Control orders renewal debate: A temporary measure with no end?

As the Law Lords today (2 March) consider a challenge to the lawfulness of Control orders, and the annual renewal of the Control order regime goes through parliament tomorrow, Amnesty International is calling for a comprehensive rethink of the system and a full review of all alternatives. Control orders do not offer an acceptable alternative to charging people and putting them on trial, says Amnesty, and warns that they are a flawed and supposedly-temporary measure that risks becoming permanent.

Amnesty International is urging MPs not to renew the section of the Prevention of Terrorism Act 2005 (PTA) behind Control orders. Amnesty believes that if there is evidence that someone has committed a crime, they should be charged with a recognisably criminal offence and given a fair trial, with full access to all the evidence against them.

Amnesty International UK Director Kate Allen said:

“Four years after the Control order regime was introduced, supposedly as a temporary measure, there is no sign of it going away.

“We need a comprehensive rethink of the system and a full review of all the alternatives.

“Control orders provide only an illusion of justice. They effectively allow the government to punish people indefinitely on the basis of secret information that they’re not allowed to see or challenge in court.

“Control orders are an affront to human rights and the rule of law. If there is evidence that someone has committed a crime, they should be charged with a criminal offence and put on trial, not locked in their home on the basis of secret intelligence.

“Of course the government must protect the public from the threat of terrorist attacks. But its response to this threat has been to strip people of their most basic rights.”

The PTA grants ministers sweeping powers to subject people to Control Orders. These impose unacceptable restrictions on fundamental freedoms guaranteed under domestic and international human rights law in the UK, including the rights to freedom of assembly, association, movement, and expression, the right to a fair trial and the right to liberty.

It gives the executive the power to subject UK and foreign nationals to control orders for an indefinite period of time, effectively imposing on them a criminal punishment without charge or trial, on the basis of secret intelligence that is never disclosed to them.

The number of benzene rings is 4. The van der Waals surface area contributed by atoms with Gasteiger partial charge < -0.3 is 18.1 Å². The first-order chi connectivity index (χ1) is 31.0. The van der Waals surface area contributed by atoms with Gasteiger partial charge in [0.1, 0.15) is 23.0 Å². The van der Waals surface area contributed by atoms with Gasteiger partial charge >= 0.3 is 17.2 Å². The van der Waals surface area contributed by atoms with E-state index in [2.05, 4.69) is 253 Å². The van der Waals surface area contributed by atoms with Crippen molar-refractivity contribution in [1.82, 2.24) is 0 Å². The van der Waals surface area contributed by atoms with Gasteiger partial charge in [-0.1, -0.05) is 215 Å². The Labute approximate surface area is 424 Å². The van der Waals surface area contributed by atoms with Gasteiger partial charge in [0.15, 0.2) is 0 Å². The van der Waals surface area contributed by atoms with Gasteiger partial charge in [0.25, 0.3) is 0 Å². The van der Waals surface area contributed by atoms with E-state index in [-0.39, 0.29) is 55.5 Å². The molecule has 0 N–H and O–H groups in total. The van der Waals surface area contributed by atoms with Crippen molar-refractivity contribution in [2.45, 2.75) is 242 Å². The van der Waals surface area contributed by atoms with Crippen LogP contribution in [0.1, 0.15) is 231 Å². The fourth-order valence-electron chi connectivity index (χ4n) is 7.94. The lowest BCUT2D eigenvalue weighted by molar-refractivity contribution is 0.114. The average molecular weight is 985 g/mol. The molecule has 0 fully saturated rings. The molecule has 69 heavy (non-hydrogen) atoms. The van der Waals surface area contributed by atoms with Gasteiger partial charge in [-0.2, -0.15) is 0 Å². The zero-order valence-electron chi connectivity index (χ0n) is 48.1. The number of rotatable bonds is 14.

The PTA and the Control order regime was criticised last week by parliament’s Joint Committee on Human Rights (JCHR), which said:

“We continue to have very serious concerns about the human rights compatibility of both the control orders regime itself and its operation in practice. We remain concerned that it will continue to result in breaches of both the right to liberty and the right to a fair hearing. Moreover, with every annual renewal, we grow more concerned about the length of time for which a number of individuals have been the subject of control orders.”

Both the JCHR and Lord Carlile, the government’s independent reviewer of counter-terrorism policy, have raised serious concerns about the length of time that some people have been subjected to Control orders and the danger that the measures will last indefinitely. Both have called for a statutory presumption against a Control order being extended beyond two years and the JCHR urges in its recent report that: “…there ought to be a maximum limit on the duration of a control order, and that Parliament ought to debate what that limit should be.”

Background
The Prevention of Terrorism Act 2005 was introduced in response to the 2004 judgement of the House of Lords that the powers to detain foreign nationals suspected of involvement in terrorism under Part 4 of the Anti terrorism, Crime and Security Act 2001 (ATCSA) were disproportionate and discriminatory in breach of the European Convention on Human Rights (ECHR) and Human Rights Act (HRA).

In practice, Control Orders are based on secret intelligence presented by the executive to the judiciary. This means that the individual is not given the opportunity to see or hear the evidence, which leaves them unable to effectively challenge it. Amnesty International is also concerned about the system of Special Advocates, whom the authorities claim are appointed to “represent the interest” of the person concerned, but who are not actually instructed by them. A Special Advocate cannot provide a proper defence, as they cannot take instructions from the person they are supposed to represent once they are made party to secret intelligence.

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